The UK’s Defence and Science Technology Laboratory (Dstl) has developed a better-performing antenna for use by the military.
The portable antenna has been developed to eliminate the proliferation of antennas used in military equipment.
Dstl’s wideband antenna is made of a cylindrical 2cm polytetrafluoroethylene (PTFE) polymer ‘top hat’ with a copper tape exterior.
The tape is used to carry the signal to a ‘10p-sized’ piece of copper attached to the top of the cylinder where it is radiated out.
Traditionally, the coaxial cable that carries the signal is directly attached to the radiating component of the antenna. However, Toby Proctor, technology transfer executive at Ploughshare Innovations, told The Engineer: ‘This antenna goes up inside the PTFE core but doesn’t actually physically touch any of the copper.’
He added that this changes the way the current on the cable interacts with the radiating part of the antenna.
‘So rather than having a simple radiating element like you would see on a car, it actually changes the profile of the antenna.’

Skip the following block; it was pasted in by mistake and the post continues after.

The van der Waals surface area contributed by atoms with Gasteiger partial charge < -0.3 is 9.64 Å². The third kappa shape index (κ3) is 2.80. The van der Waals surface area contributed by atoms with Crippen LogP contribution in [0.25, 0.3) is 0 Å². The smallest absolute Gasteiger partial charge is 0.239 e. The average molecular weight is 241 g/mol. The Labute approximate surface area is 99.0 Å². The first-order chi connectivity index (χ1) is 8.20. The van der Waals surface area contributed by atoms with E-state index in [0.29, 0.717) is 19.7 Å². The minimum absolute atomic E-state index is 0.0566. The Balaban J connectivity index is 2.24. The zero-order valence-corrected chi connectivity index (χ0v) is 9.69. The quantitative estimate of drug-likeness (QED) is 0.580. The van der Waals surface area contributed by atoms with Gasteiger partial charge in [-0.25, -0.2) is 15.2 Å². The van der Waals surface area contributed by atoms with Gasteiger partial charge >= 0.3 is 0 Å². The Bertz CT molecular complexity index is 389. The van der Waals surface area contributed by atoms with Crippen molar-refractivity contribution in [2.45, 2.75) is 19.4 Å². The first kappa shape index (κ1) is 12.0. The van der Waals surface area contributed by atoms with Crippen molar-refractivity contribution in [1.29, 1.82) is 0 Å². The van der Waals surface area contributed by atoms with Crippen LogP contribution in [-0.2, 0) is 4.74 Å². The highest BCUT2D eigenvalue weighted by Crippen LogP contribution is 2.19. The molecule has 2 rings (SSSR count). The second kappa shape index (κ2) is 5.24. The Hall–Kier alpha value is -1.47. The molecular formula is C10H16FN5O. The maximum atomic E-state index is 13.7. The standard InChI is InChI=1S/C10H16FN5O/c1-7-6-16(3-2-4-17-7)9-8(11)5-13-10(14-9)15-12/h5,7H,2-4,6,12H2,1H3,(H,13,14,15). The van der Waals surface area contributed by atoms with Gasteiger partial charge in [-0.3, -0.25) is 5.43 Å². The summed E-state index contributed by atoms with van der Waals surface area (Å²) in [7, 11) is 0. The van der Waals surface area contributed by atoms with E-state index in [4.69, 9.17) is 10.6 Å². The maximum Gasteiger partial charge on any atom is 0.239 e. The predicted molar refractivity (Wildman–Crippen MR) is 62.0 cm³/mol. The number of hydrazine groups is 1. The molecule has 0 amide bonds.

This change in the profile enables the antenna to communicate more efficiently over several bandwidths.
‘The transmitter has excellent power efficiency. In this case, more than 95 per cent of the power that goes into the antenna is transmitted as signal rather than lost as heat,’ said Proctor. ‘For comparison, a ceramic handset antenna in a typical smartphone will run at between 70 and 80 per cent efficiency, depending on the design.’
Ploughshare Innovations, which licenses IP from Dstl, is looking for a partner to take the patented design concept and adapt it for commercial applications.
Civilian applications could include routers, smart utility meter reading terminals and media streaming devices.